1 tablespoon pure maple syrup
1 teaspoon freshly ground black pepper
6 strips bacon, cooked until crisp, drained on paper towels, and crumbled
1 cup Spicy Pecans (see next recipe)

  1. Put the salad greens in a large salad bowl. Add the cucumber, celery, chives, corn, and chicken. 
  2. In a medium-size bowl, whisk together the ranch dressing, maple syrup, and pepper.
  3. Toss the salad with the dressing, add the bacon and pecans, and toss again to coat everything. Serve immediately   

Ranch Hand Special Dressing
Makes about 2 cups
Once you taste this dressing, you won't be buying that bottle on the shelf in the grocery store; but if you need to buy the bottle, just add the maple syrup and pepper to spice it up a bit.  
2 cups mayonnaise
1 cup buttermilk, or substitute 1 cup whole milk mixed with 2 tablespoons fresh lemon juice
1 clove garlic, minced
1tablespoon chopped fresh parsley            
1 teaspoon chopped fresh chives
1 teaspoon chopped fresh tarragon
1 teaspoon chopped fresh basil
1 teaspoon chopped fresh oregano
1/2 teaspoon salt
1/2 teaspoon lemon pepper seasoning

In a medium-size bowl, whisk together the mayonnaise and buttermilk, then add the garlic, herbs, salt, and lemon pepper and stir until blended.
Do-Ahead: At this point, you can cover and refrigerate for up to 2 days. Shake well or whisk before using.

Spicy Nuts
Makes 2 cups
2 tablespoons unsalted butter
3 tablespoons sugar
1 teaspoon seasoned salt
1/2 teaspoon Lawry’s garlic salt
1/8 teaspoon cayenne pepper
2 cups pecan or walnut halves or whole almonds
2 tablespoons raw sugar

  1. Melt the butter in a 12-inch nonstick skillet over medium heat.   
  2. Add the sugar, the seasoned salt, garlic salt, and cayenne and stir until the spices give off some aroma, 1 to 2 minutes.  
  3. Add the nuts and toss until well coated, and the nuts begin to give off an aroma, about 4 minutes. 
  4. Remove from the heat and place the nuts in a glass bowl.  Sprinkle the raw sugar over the nuts and toss until coated.  
Do-Ahead: At this point, you can let cool, transfer to zipper-top plastic bags, and freeze indefinitely.

Cook’s Notes:  
  • If you would like to make nuts to toss into salads, chop them before cooking them in the butter and seasonings. 
  • It’s important to use dried spices with the nuts because they become fragrant in the butter and will adhere to the nuts.  Fresh herbs and spices are terrific in other recipes, but not here.
These little nuggets don't last long around here!

Can't remember where I bought these, but love Foxy Organic!!!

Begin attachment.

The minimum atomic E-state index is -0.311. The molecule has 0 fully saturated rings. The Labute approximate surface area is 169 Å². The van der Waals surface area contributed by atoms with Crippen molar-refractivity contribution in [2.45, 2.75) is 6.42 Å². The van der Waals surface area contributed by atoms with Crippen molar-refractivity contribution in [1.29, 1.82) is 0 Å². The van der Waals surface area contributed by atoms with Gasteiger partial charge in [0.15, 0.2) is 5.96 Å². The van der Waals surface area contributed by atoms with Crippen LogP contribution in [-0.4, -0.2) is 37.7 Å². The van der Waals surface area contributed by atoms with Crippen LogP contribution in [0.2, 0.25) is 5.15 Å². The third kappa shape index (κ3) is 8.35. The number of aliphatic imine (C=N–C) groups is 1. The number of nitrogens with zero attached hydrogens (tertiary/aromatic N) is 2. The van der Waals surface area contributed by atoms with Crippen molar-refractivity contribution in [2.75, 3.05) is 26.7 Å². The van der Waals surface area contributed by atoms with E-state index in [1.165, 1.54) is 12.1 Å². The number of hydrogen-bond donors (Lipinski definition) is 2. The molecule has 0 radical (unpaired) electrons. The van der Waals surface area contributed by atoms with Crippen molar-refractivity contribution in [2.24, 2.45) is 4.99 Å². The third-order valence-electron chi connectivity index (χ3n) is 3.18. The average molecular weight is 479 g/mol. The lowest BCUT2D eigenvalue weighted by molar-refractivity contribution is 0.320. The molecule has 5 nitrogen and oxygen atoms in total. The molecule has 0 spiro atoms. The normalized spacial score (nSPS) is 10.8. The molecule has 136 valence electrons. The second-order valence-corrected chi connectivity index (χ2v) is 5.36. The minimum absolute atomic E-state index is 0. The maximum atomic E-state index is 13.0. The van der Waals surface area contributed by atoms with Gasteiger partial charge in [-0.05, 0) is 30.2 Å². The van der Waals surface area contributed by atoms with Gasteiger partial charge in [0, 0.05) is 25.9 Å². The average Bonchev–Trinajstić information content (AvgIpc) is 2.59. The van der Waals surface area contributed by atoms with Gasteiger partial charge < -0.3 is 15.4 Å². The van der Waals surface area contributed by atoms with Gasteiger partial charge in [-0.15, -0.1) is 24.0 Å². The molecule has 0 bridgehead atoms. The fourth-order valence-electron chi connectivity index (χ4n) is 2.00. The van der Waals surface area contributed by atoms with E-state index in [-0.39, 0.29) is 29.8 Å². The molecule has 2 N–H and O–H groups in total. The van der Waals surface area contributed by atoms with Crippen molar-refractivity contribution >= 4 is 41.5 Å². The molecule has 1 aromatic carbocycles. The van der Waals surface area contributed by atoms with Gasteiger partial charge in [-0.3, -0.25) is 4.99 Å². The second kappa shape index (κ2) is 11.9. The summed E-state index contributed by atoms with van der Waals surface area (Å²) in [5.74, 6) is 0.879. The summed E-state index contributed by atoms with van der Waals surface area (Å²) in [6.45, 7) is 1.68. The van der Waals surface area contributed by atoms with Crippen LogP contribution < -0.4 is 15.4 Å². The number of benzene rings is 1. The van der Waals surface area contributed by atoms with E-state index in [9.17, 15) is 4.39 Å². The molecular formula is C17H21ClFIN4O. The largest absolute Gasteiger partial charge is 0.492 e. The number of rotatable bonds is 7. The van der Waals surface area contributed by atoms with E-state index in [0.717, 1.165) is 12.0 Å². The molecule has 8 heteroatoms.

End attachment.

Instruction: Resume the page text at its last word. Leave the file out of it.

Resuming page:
Every bite is different; tender chicken, crunchy romaine, celery and cucumbers, salty bacon, sweet and spicy nuts, and maple syrup spiked ranch style dressing.

 Don't toss the nuts into the salad, rather garnish the plated salad with the nuts so they don't lose any crispness. 
I'm teaching the Farmer's Market Bag class tomorrow at Great News! I will have some recipes for the ingredients in the bag in my next post, until then, buona notte from San Diego. 

    Wednesday, August 3, 2011

    August Beginnings.........

    I know I've been gone for a week; I feel kind of like this person, buried under paper and "to do" lists, and my own stuff.

    I've not felt like cooking, or eating, or even writing....but I'm coming back, all it took was for me to get the contents of the Specialty Produce Farmer's Market Bag on Tuesday for our class on Friday to get me back into the swing of things.
    So what have I been cooking this week?  Well, there was the on-going search for the best Roman Pizza crust recipe

    this one was from an award winning bread baker, and it was awful.....I'm sorry, but I tried it twice, neither time did we have a good crust.   I'm not publishing the recipes till I get the right one!

    I did make some awesome fried chicken (we do this about once a year) last week, and served it with corn on the cob and a salad.  See that awesome Scanpan skillet---Scanpan is the BEST!

    As the week has gone on, I'm realizing that cooking is really therapy for me, and since getting back into the kitchen, and getting away from the paperwork barrage, I'm feeling more like myself again. I'll be back again and I'll have new recipes, and great tips for cooking great meals for your family, until then, buona notte  from San Diego.